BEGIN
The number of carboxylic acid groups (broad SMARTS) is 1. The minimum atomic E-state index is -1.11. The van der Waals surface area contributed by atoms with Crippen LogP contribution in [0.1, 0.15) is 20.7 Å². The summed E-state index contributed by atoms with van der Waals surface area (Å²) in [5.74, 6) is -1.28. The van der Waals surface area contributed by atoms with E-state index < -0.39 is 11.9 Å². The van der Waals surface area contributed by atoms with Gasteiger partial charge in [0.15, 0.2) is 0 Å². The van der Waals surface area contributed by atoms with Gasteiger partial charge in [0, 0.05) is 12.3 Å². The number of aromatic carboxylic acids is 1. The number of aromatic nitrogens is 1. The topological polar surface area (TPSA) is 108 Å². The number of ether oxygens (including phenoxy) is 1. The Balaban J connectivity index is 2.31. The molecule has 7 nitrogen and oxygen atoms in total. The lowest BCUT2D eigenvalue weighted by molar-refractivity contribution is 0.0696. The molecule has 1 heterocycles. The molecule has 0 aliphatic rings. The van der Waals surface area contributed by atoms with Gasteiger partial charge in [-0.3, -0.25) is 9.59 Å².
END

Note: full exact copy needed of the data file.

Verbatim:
The number of carboxylic acid groups (broad SMARTS) is 1. The minimum atomic E-state index is -1.11. The van der Waals surface area contributed by atoms with Crippen LogP contribution in [0.1, 0.15) is 20.7 Å². The summed E-state index contributed by atoms with van der Waals surface area (Å²) in [5.74, 6) is -1.28. The van der Waals surface area contributed by atoms with E-state index < -0.39 is 11.9 Å². The van der Waals surface area contributed by atoms with Gasteiger partial charge in [0.15, 0.2) is 0 Å². The van der Waals surface area contributed by atoms with Gasteiger partial charge in [0, 0.05) is 12.3 Å². The number of aromatic carboxylic acids is 1. The number of aromatic nitrogens is 1. The topological polar surface area (TPSA) is 108 Å². The number of ether oxygens (including phenoxy) is 1. The Balaban J connectivity index is 2.31. The molecule has 7 nitrogen and oxygen atoms in total. The lowest BCUT2D eigenvalue weighted by molar-refractivity contribution is 0.0696. The molecule has 1 heterocycles. The molecule has 0 aliphatic rings. The van der Waals surface area contributed by atoms with Gasteiger partial charge in [-0.3, -0.25) is 9.59 Å².